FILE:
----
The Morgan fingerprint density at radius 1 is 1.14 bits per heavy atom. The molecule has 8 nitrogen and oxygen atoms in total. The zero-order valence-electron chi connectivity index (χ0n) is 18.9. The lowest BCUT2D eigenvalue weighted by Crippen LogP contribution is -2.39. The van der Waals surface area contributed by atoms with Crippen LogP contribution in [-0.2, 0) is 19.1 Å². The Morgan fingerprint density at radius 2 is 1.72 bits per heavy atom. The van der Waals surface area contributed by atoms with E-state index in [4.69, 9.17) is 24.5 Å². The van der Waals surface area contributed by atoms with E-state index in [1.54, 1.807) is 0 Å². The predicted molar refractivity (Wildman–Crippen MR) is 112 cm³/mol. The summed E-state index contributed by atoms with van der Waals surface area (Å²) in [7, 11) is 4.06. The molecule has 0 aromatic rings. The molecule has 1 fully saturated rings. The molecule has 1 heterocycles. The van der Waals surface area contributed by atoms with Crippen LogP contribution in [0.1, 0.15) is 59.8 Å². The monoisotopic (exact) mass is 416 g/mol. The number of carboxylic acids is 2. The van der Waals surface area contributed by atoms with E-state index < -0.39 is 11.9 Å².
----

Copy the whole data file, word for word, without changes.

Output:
The Morgan fingerprint density at radius 1 is 1.14 bits per heavy atom. The molecule has 8 nitrogen and oxygen atoms in total. The zero-order valence-electron chi connectivity index (χ0n) is 18.9. The lowest BCUT2D eigenvalue weighted by Crippen LogP contribution is -2.39. The van der Waals surface area contributed by atoms with Crippen LogP contribution in [-0.2, 0) is 19.1 Å². The Morgan fingerprint density at radius 2 is 1.72 bits per heavy atom. The van der Waals surface area contributed by atoms with E-state index in [4.69, 9.17) is 24.5 Å². The van der Waals surface area contributed by atoms with E-state index in [1.54, 1.807) is 0 Å². The predicted molar refractivity (Wildman–Crippen MR) is 112 cm³/mol. The summed E-state index contributed by atoms with van der Waals surface area (Å²) in [7, 11) is 4.06. The molecule has 0 aromatic rings. The molecule has 1 fully saturated rings. The molecule has 1 heterocycles. The van der Waals surface area contributed by atoms with Crippen LogP contribution in [0.1, 0.15) is 59.8 Å². The monoisotopic (exact) mass is 416 g/mol. The number of carboxylic acids is 2. The van der Waals surface area contributed by atoms with E-state index < -0.39 is 11.9 Å².